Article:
” ‘Have a nice summer.’ ‘Have a nice summer.’ This girl had no friends at all.”
-Willow Rosenberg, Buffy the Vampire Slayer S1E11: “Out of Mind, Out of Sight”
Brief synopsis: A girl at Sunnydale High was ignored so much that she disappeared. She has decided to take revenge on Cordelia and everyone else who ever ignored her.
Title significance: The title is a play on the phrase “out of sight, out of mind” which means that once something is no longer in front of someone, they forget about it. We see the main portions of this phrase in play this episode. “Out of sight” connects with the girl being invisible. “Out of mind” connects with her being ignored.
It is of note that the order is switched. This indicates the cause for Marcie’s invisibility. She was ignored, always “out of mind,” and so she disappeared. This cause is a huge part of the episode, and a huge motivator for Marcie’s murderous rampage. This title gives away the entire mystery of the episode.
Girl Power:Female villains, when they are effective, I think are a demonstration of girl power. Women can be almost anything men can be, and that includes being a bad guy. While I think the actions are not good and that it’s not really girl power to be beating up a guy with a bat while invisible, the concept is what connects it with girl power.
Speaking of unconventional examples of girl power, let’s look at Cordelia and Buffy. Cordelia participates in class, and it’s evident her teacher is impressed. When it comes down to it, she listens to and trusts Buffy as opposed to giving into her fear or her dislike. Buffy herself puts aside her dislike of Cordelia and goes out of her way to protect her. Much more so than being a villain, two women who dislike each other working together and not being mindless harpies is an example of girl power.
Success of girl power: Meh. I was impressed by Cordelia.
What “Out of Mind, Out of Sight” does right:
- Giles and Angel – My favorite part of the episode was Giles and Angel’s conversation in the library. I feel like they actually bonded on some level. It was really nice to see Angel interact with someone other than Buffy. Also, as this is the second to last episode of the season, it’s probably a good idea to remind us of the main plot (the Master) and how dire things actually are, as Angel does.
- Cordelia – I think in the end, what really made Cordelia shine wasn’t her talk about being lonely; it was her gratitude at the end of the episode. She thanks the Scoobies, acknowledging what they did for her, and we see a glimpse of the Cordelia that we get later in Angel. I also liked that she didn’t completely lose her head when Marcie kidnapped her. She listened to Buffy and quieted down. We got to actually see some depth to her.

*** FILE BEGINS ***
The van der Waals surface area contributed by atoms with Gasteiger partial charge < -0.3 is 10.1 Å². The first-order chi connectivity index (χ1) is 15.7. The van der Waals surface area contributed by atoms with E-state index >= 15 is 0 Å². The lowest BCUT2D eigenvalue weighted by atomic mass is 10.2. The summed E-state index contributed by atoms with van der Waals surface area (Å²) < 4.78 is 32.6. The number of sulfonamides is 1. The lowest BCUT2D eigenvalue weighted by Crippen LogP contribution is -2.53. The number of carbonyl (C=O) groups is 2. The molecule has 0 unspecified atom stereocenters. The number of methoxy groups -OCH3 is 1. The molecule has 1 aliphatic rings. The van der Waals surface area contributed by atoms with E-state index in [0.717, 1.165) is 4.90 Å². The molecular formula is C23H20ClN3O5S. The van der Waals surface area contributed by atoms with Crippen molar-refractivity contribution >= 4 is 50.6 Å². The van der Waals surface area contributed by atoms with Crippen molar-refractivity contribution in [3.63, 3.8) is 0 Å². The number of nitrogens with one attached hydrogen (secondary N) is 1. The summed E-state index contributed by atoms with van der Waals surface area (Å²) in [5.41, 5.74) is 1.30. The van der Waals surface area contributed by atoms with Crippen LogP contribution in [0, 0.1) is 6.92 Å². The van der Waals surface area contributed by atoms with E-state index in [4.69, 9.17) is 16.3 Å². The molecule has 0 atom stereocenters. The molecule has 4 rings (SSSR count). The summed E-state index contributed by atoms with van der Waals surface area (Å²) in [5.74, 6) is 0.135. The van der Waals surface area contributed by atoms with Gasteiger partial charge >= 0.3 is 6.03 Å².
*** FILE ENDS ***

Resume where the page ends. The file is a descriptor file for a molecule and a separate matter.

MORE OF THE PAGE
- High school issues – I think Buffy is at its best in these early seasons when it really gets at being a high schooler. Most high schoolers feel invisible or lonely at some point during the four years. A girl literally disappearing, and it being portrayed as an awful experience, was a great way of getting at this. I felt like there really was a really relatable emotional core to the episode.
What “Out of Mind, Out of Sight” could have done better:
- Buffy’s loneliness – I really feel that this should have been set up better. There’s no real indication of Buffy feeling lonely in previous episodes. She just randomly seems to want Cordelia’s approval at the beginning of this episode. Then, at the end, her loneliness is suddenly resolved. It seemed like a very lazy way of creating similarities between Buffy and Marcie, and it just didn’t work. If you’re gonna do it, go for it. She’s the Slayer. She does feel lonely. Play with that instead of making Xander and Willow ignore her for random inside jokes.
- Killing Buffy – Marcie hovers behind Buffy holding a knife, then decides to let her live. This is curious to me. Marcie doesn’t seem to be one prone to mercy. By the end of the episode, she’s decided Buffy is just like everyone else. Is her belief that Buffy might understand be what stays her knife? If so, why get the knife in the first place. We don’t see any other moral conflicts with what she does. It just didn’t feel right for her character.
- Spooks – I know, by definition, spooks are supposed to be mysterious. But I have the exact same question Buffy did. Where were they when Marcie was about to carve up Cordelia? And also, how did they find them in the first place? What’s going on? I wish they were better integrated into the episode, and we got some idea of how they operated besides standing around.
Overall: A fairly good episode.